In September, a restoration project was undertaken at New Mount Ida cemetery in Troy. The focus of the project was to restore the grave sites of Civil War veterans who are buried in the cemetery. This venture was undertaken in the name and memory of Ed Dodge. Ed was a fellow cemetery enthusiast who passed away recently. Mr. Dodge was implemental in getting grave stone replacements for missing and damaged grave markers for veterans at the old Lansingburgh burial grounds. Ed researched, found, and photographed old abandoned Rensselaer county cemeteries. He posted his findings and photos on Find a Grave. Joe Ferrannini from Grave Stone Matters was secured and lent his expertise at preserving and conserving gravestones. 

Upwards of 24 stones were marked for restoration. Volunteers that helped in this venture included members of the Boy Scouts, members of the Sons of Union Civil War Veterans organization, and other interested parties. I brought two unwilling participants, my daughters, to help. It was thought that it would be a good lesson in sacrifice. The day was beautiful and why not have the girls give up some hours to help restore the grave sites of others who sacrificed so much more than a few hours. Grave stones of fallen Civil War soldiers not much older than my girls were found including one for a young man who died at the Battle of Gettysburg. I can only hope the girls learned a lesson about true sacrifice.

The three photos below were taken during the restoration. Notice the condition and how unlevel the stones are aside from also being broken.

The photo below is of another stone that was re-purposed for another reason. Perhaps something was incorrect with the stone or carving. Instead of discarding the stone, it was used as a base and placed under the stone and buried. Notice how clear the carving is. It almost looks brand new. The newly found stone was reburied under the tombstones after the ground was leveled.

Taken a few days later, the photo below of the semi-complete stone restoration. The stones were cleaned, re-leveled, and epoxied. The large stone needs re-mortaring where it was broken.

Forest Park Cemetery Tour

After a short hiatus from any blog posts, due to unexpected things that life holds in store for us. I am now playing catch-up on writing about events and other topics that I planned on delving into.

Forest Park receiving tomb
Last Saturday afternoon was the yearly Forest Park cemetery tour. It was led by Brunswick town historian Sharon Zankel . She mentioned that after ten years of hosting this event that this afternoon's tour might be the final tour. Although the day was a little chilly, there were over 50 attendees, including myself. This year was my first tour of the cemetery. Sharon began the tour with a welcome and an informative talk about the history of the cemetery and stated that this year's tour was dedicated and in memory of Edmund Dodge. Ed was a fellow cemetery enthusiast who researched, found, and photographed old abandoned Rensselaer county cemeteries. Mr. Dodge passed away while doing what he enjoyed most; discovering a long forgotten cemetery. Another project a couple of weeks earlier at the New Mount Ida Cemetery was also completed in Ed Dodge's name. That project will be the focus of my next blog entry.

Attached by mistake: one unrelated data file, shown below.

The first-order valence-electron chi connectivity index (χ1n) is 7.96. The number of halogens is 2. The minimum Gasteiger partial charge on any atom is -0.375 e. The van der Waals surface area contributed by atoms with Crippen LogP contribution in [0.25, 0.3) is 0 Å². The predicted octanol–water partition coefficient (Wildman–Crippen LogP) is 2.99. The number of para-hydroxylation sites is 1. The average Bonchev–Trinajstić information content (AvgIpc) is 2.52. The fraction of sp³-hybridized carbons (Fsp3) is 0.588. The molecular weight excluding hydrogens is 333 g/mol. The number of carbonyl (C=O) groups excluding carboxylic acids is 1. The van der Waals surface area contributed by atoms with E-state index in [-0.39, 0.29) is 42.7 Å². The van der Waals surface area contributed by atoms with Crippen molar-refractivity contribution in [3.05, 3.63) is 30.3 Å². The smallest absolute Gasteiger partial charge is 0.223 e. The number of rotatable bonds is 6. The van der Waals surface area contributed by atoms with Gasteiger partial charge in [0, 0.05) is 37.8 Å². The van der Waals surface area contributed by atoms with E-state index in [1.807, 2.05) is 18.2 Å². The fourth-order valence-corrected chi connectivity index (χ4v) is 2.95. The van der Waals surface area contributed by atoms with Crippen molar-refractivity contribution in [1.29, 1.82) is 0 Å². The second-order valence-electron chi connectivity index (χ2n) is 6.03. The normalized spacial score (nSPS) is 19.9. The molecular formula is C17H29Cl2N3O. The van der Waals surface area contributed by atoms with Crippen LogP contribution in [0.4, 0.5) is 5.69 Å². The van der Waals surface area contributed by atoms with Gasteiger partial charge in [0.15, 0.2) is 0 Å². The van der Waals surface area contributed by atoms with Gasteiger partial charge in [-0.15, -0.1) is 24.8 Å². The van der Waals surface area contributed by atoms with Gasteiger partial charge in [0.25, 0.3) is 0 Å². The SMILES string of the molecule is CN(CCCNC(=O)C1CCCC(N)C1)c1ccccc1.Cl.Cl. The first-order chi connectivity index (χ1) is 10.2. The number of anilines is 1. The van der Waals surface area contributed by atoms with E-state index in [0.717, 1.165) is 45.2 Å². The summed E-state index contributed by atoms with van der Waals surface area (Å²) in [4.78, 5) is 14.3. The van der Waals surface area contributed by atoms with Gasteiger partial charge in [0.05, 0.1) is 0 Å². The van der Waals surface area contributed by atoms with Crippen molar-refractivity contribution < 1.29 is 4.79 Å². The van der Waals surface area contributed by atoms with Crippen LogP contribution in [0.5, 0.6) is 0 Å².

Sharon discussed how the cemetery was created in the late 1890s by a group of wealthy Troy business men. The cemetery began with 220 acres and was designed by RPI graduated Garnet Baltimore. The goal of the cemetery was to imitate the "rural cemetery" movement from decades earlier. 

Enlarged map of cemetery layout

The cemetery financially fell on hard times filing for bankruptcy numerous times. The cemetery board also agreed to sell 200 acres of its undeveloped land to the Troy Country Club to help stay solvent. Ornately created shares of stock in Forest Park were also sold. An example of a stock certificate is below.

Stock certificate for Forest Park

As the tour began we walked to the famous headless statue at the Hollister lot where the head of the angel is missing. Horror stories about bleeding tombstones surround this moment. Vandals damaged the momument years ago as they have ruined other momuments in the cemetery also.

Headless Hollister momument

As we circled through the cemetery stopping at various lots; the tour ended at the formerly ornate receiving tomb which is now in ruins. The building was errected at a cost of $90,000 if I remember correctly. After the cemetery fell into disrepair and became overgrown and the receiving tomb vandalized; the building, which originally had a copper dome roof which was removed and scrapped by theives. The tour concluded with the rise of urban legends and ghost stories about the cemetery which was interesting. Below are photos of the ruins today.